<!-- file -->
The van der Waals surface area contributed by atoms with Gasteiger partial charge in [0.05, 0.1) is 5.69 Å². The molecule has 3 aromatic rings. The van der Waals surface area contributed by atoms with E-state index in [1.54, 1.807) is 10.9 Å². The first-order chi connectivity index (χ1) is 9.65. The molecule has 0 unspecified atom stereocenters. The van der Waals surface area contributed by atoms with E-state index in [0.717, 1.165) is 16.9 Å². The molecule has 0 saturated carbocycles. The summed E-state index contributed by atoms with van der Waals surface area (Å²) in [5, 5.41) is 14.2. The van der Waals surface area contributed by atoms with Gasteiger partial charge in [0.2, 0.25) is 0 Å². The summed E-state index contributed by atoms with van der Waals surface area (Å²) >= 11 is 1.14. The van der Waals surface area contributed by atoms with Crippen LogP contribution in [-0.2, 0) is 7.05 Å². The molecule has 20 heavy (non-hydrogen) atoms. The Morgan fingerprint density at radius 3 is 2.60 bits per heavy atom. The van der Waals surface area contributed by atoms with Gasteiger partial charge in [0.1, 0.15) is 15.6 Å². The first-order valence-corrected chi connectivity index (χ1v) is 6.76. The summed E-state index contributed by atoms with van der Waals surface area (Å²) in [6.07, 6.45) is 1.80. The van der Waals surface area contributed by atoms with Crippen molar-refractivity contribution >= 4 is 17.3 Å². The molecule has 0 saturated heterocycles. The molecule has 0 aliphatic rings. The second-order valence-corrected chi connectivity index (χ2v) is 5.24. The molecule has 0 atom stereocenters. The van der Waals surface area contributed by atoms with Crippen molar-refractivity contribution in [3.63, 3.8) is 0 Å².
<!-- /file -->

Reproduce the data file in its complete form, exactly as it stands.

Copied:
The van der Waals surface area contributed by atoms with Gasteiger partial charge in [0.05, 0.1) is 5.69 Å². The molecule has 3 aromatic rings. The van der Waals surface area contributed by atoms with E-state index in [1.54, 1.807) is 10.9 Å². The first-order chi connectivity index (χ1) is 9.65. The molecule has 0 unspecified atom stereocenters. The van der Waals surface area contributed by atoms with E-state index in [0.717, 1.165) is 16.9 Å². The molecule has 0 saturated carbocycles. The summed E-state index contributed by atoms with van der Waals surface area (Å²) in [5, 5.41) is 14.2. The van der Waals surface area contributed by atoms with Gasteiger partial charge in [0.2, 0.25) is 0 Å². The summed E-state index contributed by atoms with van der Waals surface area (Å²) >= 11 is 1.14. The van der Waals surface area contributed by atoms with Crippen LogP contribution in [-0.2, 0) is 7.05 Å². The molecule has 20 heavy (non-hydrogen) atoms. The Morgan fingerprint density at radius 3 is 2.60 bits per heavy atom. The van der Waals surface area contributed by atoms with Gasteiger partial charge in [0.1, 0.15) is 15.6 Å². The first-order valence-corrected chi connectivity index (χ1v) is 6.76. The summed E-state index contributed by atoms with van der Waals surface area (Å²) in [6.07, 6.45) is 1.80. The van der Waals surface area contributed by atoms with Crippen molar-refractivity contribution >= 4 is 17.3 Å². The molecule has 0 saturated heterocycles. The molecule has 0 aliphatic rings. The second-order valence-corrected chi connectivity index (χ2v) is 5.24. The molecule has 0 atom stereocenters. The van der Waals surface area contributed by atoms with Crippen molar-refractivity contribution in [3.63, 3.8) is 0 Å².